We initially calculated the velocity stops used in this approach from all the individual load-velocity data grouped together.  However this caused problems.  By working off a group average, it resulted in some players, as outliers, experiencing a very different training stimulus to the majority of the group.  In some extreme cases, a player might get 7-8 reps all over the minimum group velocity stop.  At the other end of the spectrum, a player might not get a single rep that would be deemed fast enough at the group number.  For this approach to work, the athlete needs to have individually prescribed velocity stops unique to their load-velocity profile.

The example below (figure 5) is from a young back and lays out how the individual velocity stops are calculated from a load-velocity profile.  You can see that the player has a load to lift and a corresponding velocity stop.  Once they drop below that value the set is terminated.  Note that the cut-off value is safely far enough away from the MVT in this exercise (0.15 m.s⁻¹).  How individual player’s respond to this protocol, like any training intervention, isn’t always predictable or uniform, it is assumed that this is because of their individual fibre types, load-profile characteristics and daily fluctuations in neuromuscular capability.

(figure 5)

The above example of VBT using cut-off velocities is sensitive to fluctuations in the strength capability of the player.  This makes it ideal for use during the in-season when performance might be more affected by involvement in contact in training and games.  By using a cut-off velocity and allowing the player to maximise reps above this value, in sessions where they are fresh, more reps will naturally be performed.  Conversely, when fatigue is higher, reps will be lower.  What is important is that proximity to failure is stable, regardless of physical readiness.  As such, the use of velocity measuring almost acts as a form of autoregulation, but without relying solely on the feeling of the player.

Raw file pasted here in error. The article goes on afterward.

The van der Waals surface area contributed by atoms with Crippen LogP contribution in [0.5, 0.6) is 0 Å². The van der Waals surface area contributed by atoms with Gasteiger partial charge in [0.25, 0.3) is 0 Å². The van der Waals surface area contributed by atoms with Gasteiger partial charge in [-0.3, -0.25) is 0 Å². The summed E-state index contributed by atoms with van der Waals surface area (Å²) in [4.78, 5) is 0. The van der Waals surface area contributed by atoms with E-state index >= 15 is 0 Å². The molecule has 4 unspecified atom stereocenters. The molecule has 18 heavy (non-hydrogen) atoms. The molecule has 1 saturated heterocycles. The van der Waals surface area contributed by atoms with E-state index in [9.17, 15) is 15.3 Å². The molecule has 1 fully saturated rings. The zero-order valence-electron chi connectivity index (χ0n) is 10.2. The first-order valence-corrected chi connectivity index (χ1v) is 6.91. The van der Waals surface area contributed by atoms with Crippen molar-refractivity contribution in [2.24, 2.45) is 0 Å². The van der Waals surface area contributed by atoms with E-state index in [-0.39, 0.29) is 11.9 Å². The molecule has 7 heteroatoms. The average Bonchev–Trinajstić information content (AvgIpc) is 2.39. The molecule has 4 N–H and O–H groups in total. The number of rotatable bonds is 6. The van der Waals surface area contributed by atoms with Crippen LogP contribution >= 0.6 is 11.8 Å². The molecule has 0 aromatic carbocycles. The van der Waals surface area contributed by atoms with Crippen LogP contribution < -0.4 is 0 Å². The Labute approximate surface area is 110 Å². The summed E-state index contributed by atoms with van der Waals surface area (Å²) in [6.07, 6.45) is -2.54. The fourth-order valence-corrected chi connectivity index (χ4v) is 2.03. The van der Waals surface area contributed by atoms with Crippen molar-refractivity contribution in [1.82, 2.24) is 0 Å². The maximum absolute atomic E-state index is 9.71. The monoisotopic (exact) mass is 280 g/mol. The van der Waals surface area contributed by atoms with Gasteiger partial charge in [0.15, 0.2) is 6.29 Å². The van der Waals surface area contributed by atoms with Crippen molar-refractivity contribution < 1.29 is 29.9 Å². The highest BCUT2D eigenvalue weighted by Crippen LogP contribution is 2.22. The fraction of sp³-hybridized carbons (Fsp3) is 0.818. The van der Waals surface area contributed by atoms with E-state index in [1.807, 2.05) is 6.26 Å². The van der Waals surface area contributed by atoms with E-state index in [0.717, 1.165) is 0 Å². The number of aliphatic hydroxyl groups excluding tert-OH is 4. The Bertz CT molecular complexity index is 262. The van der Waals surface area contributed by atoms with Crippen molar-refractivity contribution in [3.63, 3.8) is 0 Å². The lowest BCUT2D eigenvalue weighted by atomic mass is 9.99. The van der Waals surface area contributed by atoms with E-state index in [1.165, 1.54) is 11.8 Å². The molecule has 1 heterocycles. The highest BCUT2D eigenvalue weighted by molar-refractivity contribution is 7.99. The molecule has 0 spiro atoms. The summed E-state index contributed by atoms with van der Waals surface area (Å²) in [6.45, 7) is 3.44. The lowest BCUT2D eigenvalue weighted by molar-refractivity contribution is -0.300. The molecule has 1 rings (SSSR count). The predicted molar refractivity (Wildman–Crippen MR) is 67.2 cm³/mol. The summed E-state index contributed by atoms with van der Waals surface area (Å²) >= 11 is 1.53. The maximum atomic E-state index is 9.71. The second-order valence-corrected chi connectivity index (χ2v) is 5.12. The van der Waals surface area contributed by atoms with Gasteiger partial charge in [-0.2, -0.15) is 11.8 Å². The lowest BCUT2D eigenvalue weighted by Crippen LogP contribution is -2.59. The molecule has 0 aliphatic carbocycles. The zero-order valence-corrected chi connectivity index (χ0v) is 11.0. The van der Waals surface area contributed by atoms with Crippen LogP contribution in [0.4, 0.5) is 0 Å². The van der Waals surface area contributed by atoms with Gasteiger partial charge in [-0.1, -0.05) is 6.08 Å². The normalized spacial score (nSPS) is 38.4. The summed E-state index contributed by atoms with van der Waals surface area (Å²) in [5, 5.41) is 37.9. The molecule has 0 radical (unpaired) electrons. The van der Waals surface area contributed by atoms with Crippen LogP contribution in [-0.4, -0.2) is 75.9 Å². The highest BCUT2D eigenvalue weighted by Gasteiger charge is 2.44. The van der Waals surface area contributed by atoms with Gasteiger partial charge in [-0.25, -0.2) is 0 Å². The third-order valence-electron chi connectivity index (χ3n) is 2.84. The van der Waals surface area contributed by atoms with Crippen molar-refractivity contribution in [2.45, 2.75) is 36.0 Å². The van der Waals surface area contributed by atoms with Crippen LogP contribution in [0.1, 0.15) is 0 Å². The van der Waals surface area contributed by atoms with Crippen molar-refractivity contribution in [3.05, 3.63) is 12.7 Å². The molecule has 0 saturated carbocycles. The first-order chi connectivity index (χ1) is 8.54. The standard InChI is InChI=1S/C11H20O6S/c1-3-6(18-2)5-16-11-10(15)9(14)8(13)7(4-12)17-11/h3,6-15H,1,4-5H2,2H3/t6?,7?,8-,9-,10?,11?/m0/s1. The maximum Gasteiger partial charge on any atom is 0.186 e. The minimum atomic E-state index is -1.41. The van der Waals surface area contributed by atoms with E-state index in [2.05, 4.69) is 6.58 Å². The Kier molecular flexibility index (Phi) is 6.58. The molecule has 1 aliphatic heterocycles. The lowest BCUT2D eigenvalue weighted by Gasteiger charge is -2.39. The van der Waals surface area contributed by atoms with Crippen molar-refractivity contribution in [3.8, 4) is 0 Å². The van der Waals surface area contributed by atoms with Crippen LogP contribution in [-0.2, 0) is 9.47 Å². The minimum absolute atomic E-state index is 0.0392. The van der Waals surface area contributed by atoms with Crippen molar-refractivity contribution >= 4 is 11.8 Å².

Despite less volume in this method than traditional training, the magnitude of strength improvements is considerable and potentially much higher than training to failure.  The benefits of maximising rep speed compared to self-selected speeds was explored in a training study by Padulo et al 11.  An experienced group of lifters were split into two groups and trained twice per week with 85% 1RM load in the bench press.  The first group lifted with a fixed pushing speed with a velocity of 80-100% maximal speed and were stopped when velocity dropped by 20%.  Sets continued until they couldn’t hit the minimum velocity.  The second group lifted with a self-selected speed to failure on all sets until forced exhaustion.  Rest between sets was the same between groups.  After three weeks, the fixed speed group increased 1RM strength by 10.2% with greater EMG activation of working muscles compared to 0.17% in the self-selected speed group.  The fixed speed group did about two thirds of the overall volume of the self-selected group.  The only difference between groups was speed of lifting which highlights the importance of movement velocity in determining the neuromuscular response to training.  So despite in the majority of cases where we utilise VBT, not lifting to repetition maximum, the player is lifting with maximum velocity which in itself is perhaps just as intense.  The greater activation of the neuromuscular system as a result, is undoubtedly one of the key reasons behind the effectiveness of VBT.  In environments where the use of velocity measuring devices is not feasible, similar improvements could be garnered by emphasising maximal speed of movement along with the appropriate selection of load with respect to level of effort.